pay it forward

Who composed the songs we love to sing on Sunday mornings? Sometimes, there’s an easy answer. Churches pay a fee to Christian Copyright License International (CCLI); we log which songs we use so that the artists get credit for their work. Like any system, it benefits those who know how to work it, copyright their songs, and register them. Many of our favorites are not listed.

Yesterday, I attempted to catch up on our CCLI log of songs; it isn’t my favorite task, so I have fallen behind. Starting where I had left off, I searched Welcome to My Father’s House. Hm. No obvious matches. Google found James Abbington, Associate Professor of Church Music and Theology at Emory, whose recordings highlight favorites from the African American Heritage Hymnal. Wait. We have that in the music room at NCF. I see other favorites, credited to African-American traditional. So… we basically use this music for free. Is this our concern?

But God has put the body together, giving greater honor to the part with less honor so that there won’t be division in the body and so the parts might have mutual concern for each other. 1 Corinthians 12:24b-25 (CEB)

Predominantly white churches like ours are beginning to realize how much of the music we love and use freely is of African origin, composed by Black musicians who have not been compensated for their contributions to our worship. It begins to occur to us that singing these songs, without acknowledging their cultural context, does not give honor where it is due. 

If one part suffers, all the parts suffer with it; if one part gets the glory, all the parts celebrate with it. 1 Cor. 12:226 (CEB)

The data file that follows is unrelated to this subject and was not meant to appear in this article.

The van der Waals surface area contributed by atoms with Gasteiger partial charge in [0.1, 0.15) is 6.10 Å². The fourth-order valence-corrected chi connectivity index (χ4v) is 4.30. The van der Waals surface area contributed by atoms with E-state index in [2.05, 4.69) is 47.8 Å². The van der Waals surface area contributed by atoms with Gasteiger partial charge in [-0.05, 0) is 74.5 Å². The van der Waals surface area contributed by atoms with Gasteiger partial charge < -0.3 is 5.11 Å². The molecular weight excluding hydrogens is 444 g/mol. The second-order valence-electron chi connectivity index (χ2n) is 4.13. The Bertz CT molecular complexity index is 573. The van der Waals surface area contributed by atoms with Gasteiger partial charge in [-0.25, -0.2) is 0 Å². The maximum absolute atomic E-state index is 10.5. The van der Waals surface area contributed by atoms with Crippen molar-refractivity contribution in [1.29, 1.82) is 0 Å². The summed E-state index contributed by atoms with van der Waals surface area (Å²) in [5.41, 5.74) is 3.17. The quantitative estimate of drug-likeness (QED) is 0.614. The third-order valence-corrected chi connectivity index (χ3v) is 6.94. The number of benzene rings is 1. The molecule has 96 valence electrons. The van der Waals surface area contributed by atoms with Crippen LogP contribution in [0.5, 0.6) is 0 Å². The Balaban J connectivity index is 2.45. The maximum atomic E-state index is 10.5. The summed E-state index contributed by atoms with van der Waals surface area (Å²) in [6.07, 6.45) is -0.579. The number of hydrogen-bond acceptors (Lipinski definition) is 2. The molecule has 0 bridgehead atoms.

Much of this music came out of experiences of suffering. Did the white church suffer with the Black church as one body? Are there ways that we can give glory to the parts that were dishonored, in order that we might be able to celebrate the gift of this music again? 

To begin repair of the body, one church has begun paying ‘royalties’ when they sing spirituals composed by enslaved Africans, donating to a nonprofit youth music program supporting Black musicians. Another is developing a reparations royalty program, which could include a donation any time they perform a song from any Black composer.

You are the body of Christ and parts of each other. 1 Cor 12:27 (CEB)

Our musicians recorded over 150 songs during the pandemic; we uploaded another 30 to Spotify yesterday. Many of those do not fit the CCLI framework for compensating artists. How do we honor singer-songwriters and musicians for their work that facilitates our worship? For traditional African American hymns, spirituals, and gospel songs- is there a way we can pay it forward to young Black musicians, part of us as one body with each other? For songs whose composers we know but are not part of the CCLI system, can we find ways to honor their gifts to us? The apostle Paul says that they key to our unity as a body of many parts, with many different gifts, is love.

If I speak in tongues of human beings and of angels but I don’t have love, I’m a clanging gong or a clashing cymbal. If I give away everything that I have and hand over my own body to feel good about what I’ve done but I don’t have love, I receive no benefit whatsoever. 1 Cor 13:1,3 (CEB)

As we learn to honor the parts of our body that have previously not been given honor, may our love for each part of us increase, that we might become more like Jesus.


3 Comments On “pay it forward”

  1. Thank you for reminding us that we are part of a wider church community: One body with many parts and different gifts, and at the center, Love.


  2. A lot of Christmas songs were composed by Jewish composers…

    There is a reason not to plagiarize. You seek copyrights before using them. Many are offered solely to the Glory of God and no compensation is requested.

    Our musicians should be rewarded. Even Jubal’s dad requests royalties for his music via CD sales. Ask what would be just. If they want it donated to charity, that is their perogative.


  3. I am so pleased you thought of this and there are ways to “repair” the wrong.


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